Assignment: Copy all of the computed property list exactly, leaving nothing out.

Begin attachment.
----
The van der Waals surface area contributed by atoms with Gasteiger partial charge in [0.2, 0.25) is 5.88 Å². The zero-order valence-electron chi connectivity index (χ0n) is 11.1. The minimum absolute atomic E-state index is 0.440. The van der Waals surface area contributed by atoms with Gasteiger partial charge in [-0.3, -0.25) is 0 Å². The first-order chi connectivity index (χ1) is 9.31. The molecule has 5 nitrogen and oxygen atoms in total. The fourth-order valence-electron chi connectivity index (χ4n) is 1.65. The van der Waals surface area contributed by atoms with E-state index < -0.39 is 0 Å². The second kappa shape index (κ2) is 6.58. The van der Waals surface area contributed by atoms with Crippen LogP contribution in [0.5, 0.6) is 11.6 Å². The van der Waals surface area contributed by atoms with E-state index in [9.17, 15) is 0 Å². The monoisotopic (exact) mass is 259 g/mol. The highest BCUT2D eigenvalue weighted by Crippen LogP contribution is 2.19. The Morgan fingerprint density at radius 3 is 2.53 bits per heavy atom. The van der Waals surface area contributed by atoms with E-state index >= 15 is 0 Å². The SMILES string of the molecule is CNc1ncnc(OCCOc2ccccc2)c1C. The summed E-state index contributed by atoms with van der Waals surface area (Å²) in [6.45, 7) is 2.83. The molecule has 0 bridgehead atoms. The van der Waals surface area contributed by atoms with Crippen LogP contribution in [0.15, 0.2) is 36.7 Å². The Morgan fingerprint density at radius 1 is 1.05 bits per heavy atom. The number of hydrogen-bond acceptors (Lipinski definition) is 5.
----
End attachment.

The van der Waals surface area contributed by atoms with Gasteiger partial charge in [0.2, 0.25) is 5.88 Å². The zero-order valence-electron chi connectivity index (χ0n) is 11.1. The minimum absolute atomic E-state index is 0.440. The van der Waals surface area contributed by atoms with Gasteiger partial charge in [-0.3, -0.25) is 0 Å². The first-order chi connectivity index (χ1) is 9.31. The molecule has 5 nitrogen and oxygen atoms in total. The fourth-order valence-electron chi connectivity index (χ4n) is 1.65. The van der Waals surface area contributed by atoms with E-state index < -0.39 is 0 Å². The second kappa shape index (κ2) is 6.58. The van der Waals surface area contributed by atoms with Crippen LogP contribution in [0.5, 0.6) is 11.6 Å². The van der Waals surface area contributed by atoms with E-state index in [9.17, 15) is 0 Å². The monoisotopic (exact) mass is 259 g/mol. The highest BCUT2D eigenvalue weighted by Crippen LogP contribution is 2.19. The Morgan fingerprint density at radius 3 is 2.53 bits per heavy atom. The van der Waals surface area contributed by atoms with E-state index >= 15 is 0 Å². The SMILES string of the molecule is CNc1ncnc(OCCOc2ccccc2)c1C. The summed E-state index contributed by atoms with van der Waals surface area (Å²) in [6.45, 7) is 2.83. The molecule has 0 bridgehead atoms. The van der Waals surface area contributed by atoms with Crippen LogP contribution in [0.15, 0.2) is 36.7 Å². The Morgan fingerprint density at radius 1 is 1.05 bits per heavy atom. The number of hydrogen-bond acceptors (Lipinski definition) is 5.